As the Indian High Commissioner to the UK, Ruchi Ghanashyam, contextualised the latest Tracker - the data reflected Indian confidence in the UK market in very graphic terms.
“We all wondered how the Brexit process would have affected the investment sentiment from India and now we have the answer - Indian business retains its positive outlook towards the UK,” she said.
Besides the wider attraction of the UK market was most definitely a very specific pull factor of London. The British capital emerged as the top choice for Indian investments ahead of other cities, such as Dubai and Singapore, in 2018.
London & Partners (L&P), the Mayor of London's promotional agency, revealed that Indian companies choosing to invest and expand in London hit an all-time high last year, with 32 investment projects - a giant leap from nine in the previous year.
According to data sourced from fDi Markets, L&P revealed that over the past 10 years, Indian companies added £2.49 billion in capital expenditure and created over 5,691 new jobs for London's economy. In 2018, investment into the UK from India grew by over 100 per cent compared to the previous year, with London accounting for over 60 per cent of all Indian investment into Britain. Overall, the UK emerged as the topmost country to attract Indian FDI with 52 projects, ahead of the US (51) and UAE (32).
Laura Citron, CEO of London & Partners, said: “A record number of Indian businesses have chosen London as a base for their international expansion and we look forward to welcoming more ambitious companies to our city.”
She led a major fintech trade mission to India recently to explore further synergies between the two markets.
“India and London share strengths in financial services and technology, making India a natural market for our international growth,” said Emma Steeley, CEO of AccountScore, one of the companies participating in the trade mission.
The data analytics firm, which has an office in Mumbai and customers across India, said it will be scouting for new opportunities to explore collaborations and meet stakeholders in some of India's fast-growing fintech hubs.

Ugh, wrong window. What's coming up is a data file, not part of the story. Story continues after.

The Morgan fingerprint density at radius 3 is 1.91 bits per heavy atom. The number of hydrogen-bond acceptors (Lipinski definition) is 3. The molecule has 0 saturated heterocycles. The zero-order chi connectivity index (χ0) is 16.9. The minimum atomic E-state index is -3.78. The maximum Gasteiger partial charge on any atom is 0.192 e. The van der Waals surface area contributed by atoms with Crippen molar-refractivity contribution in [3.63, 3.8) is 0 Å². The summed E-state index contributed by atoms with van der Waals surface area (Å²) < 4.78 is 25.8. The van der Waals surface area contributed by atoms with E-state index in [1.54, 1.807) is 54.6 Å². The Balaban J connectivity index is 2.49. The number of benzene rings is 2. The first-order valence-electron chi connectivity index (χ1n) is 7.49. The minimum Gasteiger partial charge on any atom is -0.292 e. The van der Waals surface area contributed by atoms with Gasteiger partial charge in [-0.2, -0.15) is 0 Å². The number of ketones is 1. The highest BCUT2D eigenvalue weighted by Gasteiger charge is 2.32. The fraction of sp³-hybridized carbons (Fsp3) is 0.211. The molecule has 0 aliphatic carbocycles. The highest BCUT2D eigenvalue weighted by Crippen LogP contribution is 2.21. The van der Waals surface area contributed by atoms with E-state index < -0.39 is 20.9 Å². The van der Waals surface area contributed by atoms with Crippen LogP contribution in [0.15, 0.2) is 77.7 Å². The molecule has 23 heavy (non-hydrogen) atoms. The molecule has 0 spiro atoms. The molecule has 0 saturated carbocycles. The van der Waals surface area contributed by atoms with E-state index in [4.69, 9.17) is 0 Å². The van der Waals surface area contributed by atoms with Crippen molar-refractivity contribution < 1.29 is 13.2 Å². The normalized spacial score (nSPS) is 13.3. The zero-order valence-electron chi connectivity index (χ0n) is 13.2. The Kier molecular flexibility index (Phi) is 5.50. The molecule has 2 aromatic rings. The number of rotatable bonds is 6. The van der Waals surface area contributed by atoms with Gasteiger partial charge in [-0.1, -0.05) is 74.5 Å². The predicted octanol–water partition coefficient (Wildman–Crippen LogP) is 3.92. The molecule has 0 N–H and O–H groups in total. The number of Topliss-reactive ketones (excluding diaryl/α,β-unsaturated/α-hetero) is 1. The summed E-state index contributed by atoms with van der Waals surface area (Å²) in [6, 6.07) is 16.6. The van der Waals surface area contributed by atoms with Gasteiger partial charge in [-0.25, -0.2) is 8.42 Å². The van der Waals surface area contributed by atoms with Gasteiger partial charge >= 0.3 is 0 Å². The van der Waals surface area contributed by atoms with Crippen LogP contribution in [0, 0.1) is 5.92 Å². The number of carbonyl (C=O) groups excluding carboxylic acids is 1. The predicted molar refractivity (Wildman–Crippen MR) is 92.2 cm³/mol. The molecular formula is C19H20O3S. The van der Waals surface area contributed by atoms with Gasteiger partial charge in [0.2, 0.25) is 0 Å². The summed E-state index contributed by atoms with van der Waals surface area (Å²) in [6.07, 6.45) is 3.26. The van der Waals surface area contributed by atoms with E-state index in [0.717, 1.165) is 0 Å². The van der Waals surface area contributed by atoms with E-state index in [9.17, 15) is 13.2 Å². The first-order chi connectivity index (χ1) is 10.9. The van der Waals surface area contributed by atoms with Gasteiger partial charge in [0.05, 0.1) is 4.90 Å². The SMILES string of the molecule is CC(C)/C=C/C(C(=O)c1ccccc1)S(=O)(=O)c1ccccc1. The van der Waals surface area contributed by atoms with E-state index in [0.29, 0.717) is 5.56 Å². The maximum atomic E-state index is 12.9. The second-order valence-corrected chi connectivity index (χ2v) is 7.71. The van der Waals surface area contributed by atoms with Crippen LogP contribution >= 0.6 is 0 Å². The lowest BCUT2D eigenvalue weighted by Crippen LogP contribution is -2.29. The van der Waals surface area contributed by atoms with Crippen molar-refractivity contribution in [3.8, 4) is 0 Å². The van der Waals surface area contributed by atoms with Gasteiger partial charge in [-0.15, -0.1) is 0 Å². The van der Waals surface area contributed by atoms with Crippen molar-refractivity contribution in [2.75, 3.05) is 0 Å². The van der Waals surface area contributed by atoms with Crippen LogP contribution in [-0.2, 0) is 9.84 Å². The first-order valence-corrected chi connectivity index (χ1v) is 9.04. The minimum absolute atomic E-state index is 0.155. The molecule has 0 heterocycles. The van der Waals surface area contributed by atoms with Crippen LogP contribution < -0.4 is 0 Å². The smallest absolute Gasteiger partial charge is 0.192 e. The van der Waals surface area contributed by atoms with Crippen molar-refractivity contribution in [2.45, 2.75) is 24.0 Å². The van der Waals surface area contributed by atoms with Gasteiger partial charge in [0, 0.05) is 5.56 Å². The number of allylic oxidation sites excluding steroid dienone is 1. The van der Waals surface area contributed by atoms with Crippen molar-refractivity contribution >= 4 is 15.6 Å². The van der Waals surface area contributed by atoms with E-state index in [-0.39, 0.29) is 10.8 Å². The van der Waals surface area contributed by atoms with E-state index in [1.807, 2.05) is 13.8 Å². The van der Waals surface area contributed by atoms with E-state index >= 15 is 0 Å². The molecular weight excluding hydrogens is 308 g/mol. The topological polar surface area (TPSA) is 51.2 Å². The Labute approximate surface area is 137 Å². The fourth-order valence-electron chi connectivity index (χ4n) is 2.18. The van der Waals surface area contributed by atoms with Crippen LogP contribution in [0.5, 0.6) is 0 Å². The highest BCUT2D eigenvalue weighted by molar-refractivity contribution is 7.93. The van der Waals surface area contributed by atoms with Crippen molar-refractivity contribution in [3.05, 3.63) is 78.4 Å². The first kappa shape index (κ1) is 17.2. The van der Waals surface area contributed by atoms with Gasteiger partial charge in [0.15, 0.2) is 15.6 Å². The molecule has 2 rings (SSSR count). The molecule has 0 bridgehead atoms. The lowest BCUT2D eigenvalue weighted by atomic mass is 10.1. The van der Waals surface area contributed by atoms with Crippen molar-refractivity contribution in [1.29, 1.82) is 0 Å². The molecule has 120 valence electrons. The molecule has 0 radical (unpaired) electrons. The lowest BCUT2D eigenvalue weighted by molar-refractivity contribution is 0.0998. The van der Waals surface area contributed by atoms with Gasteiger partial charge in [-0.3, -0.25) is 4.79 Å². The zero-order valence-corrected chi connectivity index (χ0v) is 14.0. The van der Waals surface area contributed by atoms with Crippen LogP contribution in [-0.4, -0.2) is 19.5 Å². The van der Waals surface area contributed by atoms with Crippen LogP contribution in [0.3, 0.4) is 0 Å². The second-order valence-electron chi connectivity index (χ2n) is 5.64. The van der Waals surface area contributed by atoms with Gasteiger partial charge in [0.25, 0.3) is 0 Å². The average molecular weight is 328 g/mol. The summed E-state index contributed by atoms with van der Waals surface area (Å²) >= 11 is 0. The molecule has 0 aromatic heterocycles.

Nadia Sood, Founder and CEO of Credit Enable, another participating company, added: “India is bubbling over with opportunity, promise and above all, entrepreneurial talent.
“But while there is ample supply and demand for finance, there is far too little connectivity between the two. Instead, a dysfunctional credit market means SMEs are borrowing informally at 30 per cent interest. This represents an unparalleled opportunity for financial institutions to lend to them far more competitively.”
While in India, Credit Enable announced a pan-Indian initiative called the Changemakers Programme together with its partner CAIT, the Confederation of All India Traders. The programme is pegged as the largest mobilisation initiative ever attempted to help secure affordable credit for small and medium enterprises (SMEs).
The strongest theme running through the positive India-UK investment spectrum is quite conspicuously the fintech sector.
As the Lord Mayor of London, Peter Estlin, recently noted: “India and the UK have much to gain by increasing ties in fintech, an area seeing significant growth and innovation in both our countries.
“Many Indian firms have expressed interest in setting up in the UK, but market access remains an issue for some, especially smaller companies.”